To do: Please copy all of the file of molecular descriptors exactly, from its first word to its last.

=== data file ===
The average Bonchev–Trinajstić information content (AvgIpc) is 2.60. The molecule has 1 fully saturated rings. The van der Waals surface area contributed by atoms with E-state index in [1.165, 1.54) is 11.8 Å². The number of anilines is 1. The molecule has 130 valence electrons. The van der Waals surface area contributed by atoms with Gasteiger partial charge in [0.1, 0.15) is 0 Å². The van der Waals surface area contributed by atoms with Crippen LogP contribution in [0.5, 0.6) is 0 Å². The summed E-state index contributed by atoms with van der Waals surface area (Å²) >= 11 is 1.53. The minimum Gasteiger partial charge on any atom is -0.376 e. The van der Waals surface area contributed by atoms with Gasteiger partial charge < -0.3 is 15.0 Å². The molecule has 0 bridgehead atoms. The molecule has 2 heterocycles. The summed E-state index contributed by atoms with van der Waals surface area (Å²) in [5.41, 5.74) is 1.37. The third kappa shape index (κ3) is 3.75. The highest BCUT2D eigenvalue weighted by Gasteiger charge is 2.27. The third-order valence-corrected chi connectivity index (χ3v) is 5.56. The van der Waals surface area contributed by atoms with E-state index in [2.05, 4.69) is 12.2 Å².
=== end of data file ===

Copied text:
The average Bonchev–Trinajstić information content (AvgIpc) is 2.60. The molecule has 1 fully saturated rings. The van der Waals surface area contributed by atoms with E-state index in [1.165, 1.54) is 11.8 Å². The number of anilines is 1. The molecule has 130 valence electrons. The van der Waals surface area contributed by atoms with Gasteiger partial charge in [0.1, 0.15) is 0 Å². The van der Waals surface area contributed by atoms with Crippen LogP contribution in [0.5, 0.6) is 0 Å². The summed E-state index contributed by atoms with van der Waals surface area (Å²) >= 11 is 1.53. The minimum Gasteiger partial charge on any atom is -0.376 e. The van der Waals surface area contributed by atoms with Gasteiger partial charge < -0.3 is 15.0 Å². The molecule has 0 bridgehead atoms. The molecule has 2 heterocycles. The summed E-state index contributed by atoms with van der Waals surface area (Å²) in [5.41, 5.74) is 1.37. The third kappa shape index (κ3) is 3.75. The highest BCUT2D eigenvalue weighted by Gasteiger charge is 2.27. The third-order valence-corrected chi connectivity index (χ3v) is 5.56. The van der Waals surface area contributed by atoms with E-state index in [2.05, 4.69) is 12.2 Å².